Willkommen zurück! In my last post, I explained three of the four German cases: the nominative, accusative and dative. So today I thought it only makes sense to present the fourth case, which is the genitive case, and finish off the topic with a little summary.

The genitive case indicates possession. In English, possession is usually indicated by the ending s or the preposition “of.” In German, you recognize the genitive by article forms and sometimes by noun endings. The genitive answers the question wessen? (whose?).

Note that the noun in the genitive case follows the noun which it modifies.

The articles for masculine nouns are des and eines
The articles for feminine nouns are der and einer
The articles for neuter nouns are des and eines
The definite article for plural nouns is der

“-s” is added to masculine and neuter nouns:

Er ist der Sohn des Lehrers (He’s the teacher’s son)

“-es” is added to masculine and neuter nouns that:

  • have one syllable: 

Der Schluss des Buches ist sehr überrraschend (The book’s ending is very surprising)

Die Frau des Mannes ist Ärztin (The man’s wife is a doctor)

  • end with s, ß, x, z:

Eine Katze sitzt auf dem Dach des Hauses (There’s a cat sitting on the roof of the house)

The genitive is the least frequently used case, seen mostly in written German. In spoken German, the genitive is often replaced by the dative. So you commonly hear people say “von dem” instead of “des,” e.g. der Sohn von dem Lehrer. Though this is grammatically not exactly correct, it has become so common that people don’t bother about it. So you see even native speakers are confused by the rules 😉

To finish off the topic, here’s a short recap of the four cases:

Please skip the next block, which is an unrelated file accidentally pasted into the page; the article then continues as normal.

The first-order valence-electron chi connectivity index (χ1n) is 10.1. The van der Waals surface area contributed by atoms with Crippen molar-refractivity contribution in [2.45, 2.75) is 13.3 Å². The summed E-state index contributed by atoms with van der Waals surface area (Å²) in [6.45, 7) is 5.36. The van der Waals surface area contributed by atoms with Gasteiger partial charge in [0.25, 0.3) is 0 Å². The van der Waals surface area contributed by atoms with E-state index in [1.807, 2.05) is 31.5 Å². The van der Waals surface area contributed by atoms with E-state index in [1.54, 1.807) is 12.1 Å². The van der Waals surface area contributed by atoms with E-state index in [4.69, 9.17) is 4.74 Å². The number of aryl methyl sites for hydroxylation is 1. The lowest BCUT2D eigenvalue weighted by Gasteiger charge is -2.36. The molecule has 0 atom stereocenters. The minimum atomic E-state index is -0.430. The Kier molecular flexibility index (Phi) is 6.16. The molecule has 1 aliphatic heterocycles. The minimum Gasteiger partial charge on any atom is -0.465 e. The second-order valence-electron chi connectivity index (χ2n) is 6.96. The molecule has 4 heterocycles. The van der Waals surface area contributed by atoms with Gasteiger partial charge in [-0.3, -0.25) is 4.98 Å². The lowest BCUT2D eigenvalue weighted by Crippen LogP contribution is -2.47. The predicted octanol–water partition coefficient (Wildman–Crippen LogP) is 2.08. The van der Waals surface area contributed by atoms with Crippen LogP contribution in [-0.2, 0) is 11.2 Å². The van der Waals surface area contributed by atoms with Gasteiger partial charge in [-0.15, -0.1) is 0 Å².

Der Nominativ

  • is the subject 
  • answers the question “wer oder was?” (who or what?)
  • Usually comes first in a sentence

Der Genitiv

  • shows belonging/ possession
  • answers the question wessen? (whose?)
  • -s / -es has to be added to masculine and neuter nouns 
  • articles change in all genders and in the plural

Der Dativ

  • is the indirect object
  • answers the question “wem oder was?” (to whom or what?)
  • -n has to be added to plural nouns that doesn’t end in -s or -n
  • articles change in all genders and in the plural

Der Akkusativ 

  • is the direct object
  • answers the question “wen oder was?” (who or what?)
  • Only masculine singular articles chance
NominativGenitiv DativAkkusativ
masculineder / eindes / einesdem / einemden / einen
femininedie / eineder / einerder / einerdie / eine
neuterdas / eindes / einesdem / einemdas / ein
pluraldie / —der / —den / —die / —

Let me know if you found this helpful and what further topics you’d be interested in!


One thought on “Crash Course German #3: Cases Recap

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